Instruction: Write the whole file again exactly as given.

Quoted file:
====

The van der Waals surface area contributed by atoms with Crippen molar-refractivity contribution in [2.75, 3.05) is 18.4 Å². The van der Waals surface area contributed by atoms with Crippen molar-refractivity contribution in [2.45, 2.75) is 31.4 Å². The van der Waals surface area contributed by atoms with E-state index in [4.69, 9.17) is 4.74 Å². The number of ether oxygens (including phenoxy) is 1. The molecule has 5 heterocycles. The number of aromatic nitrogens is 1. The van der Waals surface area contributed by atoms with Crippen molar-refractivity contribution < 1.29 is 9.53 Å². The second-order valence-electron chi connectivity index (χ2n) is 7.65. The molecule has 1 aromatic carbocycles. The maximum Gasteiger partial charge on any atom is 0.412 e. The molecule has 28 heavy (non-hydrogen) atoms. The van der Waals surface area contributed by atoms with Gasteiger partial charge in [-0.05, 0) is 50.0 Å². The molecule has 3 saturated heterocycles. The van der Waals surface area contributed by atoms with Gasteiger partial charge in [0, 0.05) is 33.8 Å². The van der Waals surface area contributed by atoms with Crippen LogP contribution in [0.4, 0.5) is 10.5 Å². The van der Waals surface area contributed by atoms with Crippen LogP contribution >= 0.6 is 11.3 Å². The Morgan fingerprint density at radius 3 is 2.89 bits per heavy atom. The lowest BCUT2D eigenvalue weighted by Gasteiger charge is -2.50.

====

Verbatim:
The van der Waals surface area contributed by atoms with Crippen molar-refractivity contribution in [2.75, 3.05) is 18.4 Å². The van der Waals surface area contributed by atoms with Crippen molar-refractivity contribution in [2.45, 2.75) is 31.4 Å². The van der Waals surface area contributed by atoms with E-state index in [4.69, 9.17) is 4.74 Å². The number of ether oxygens (including phenoxy) is 1. The molecule has 5 heterocycles. The number of aromatic nitrogens is 1. The van der Waals surface area contributed by atoms with Crippen molar-refractivity contribution < 1.29 is 9.53 Å². The second-order valence-electron chi connectivity index (χ2n) is 7.65. The molecule has 1 aromatic carbocycles. The maximum Gasteiger partial charge on any atom is 0.412 e. The molecule has 28 heavy (non-hydrogen) atoms. The van der Waals surface area contributed by atoms with Gasteiger partial charge in [-0.05, 0) is 50.0 Å². The molecule has 3 saturated heterocycles. The van der Waals surface area contributed by atoms with Gasteiger partial charge in [0, 0.05) is 33.8 Å². The van der Waals surface area contributed by atoms with Crippen LogP contribution in [0.4, 0.5) is 10.5 Å². The van der Waals surface area contributed by atoms with Crippen LogP contribution >= 0.6 is 11.3 Å². The Morgan fingerprint density at radius 3 is 2.89 bits per heavy atom. The lowest BCUT2D eigenvalue weighted by Gasteiger charge is -2.50.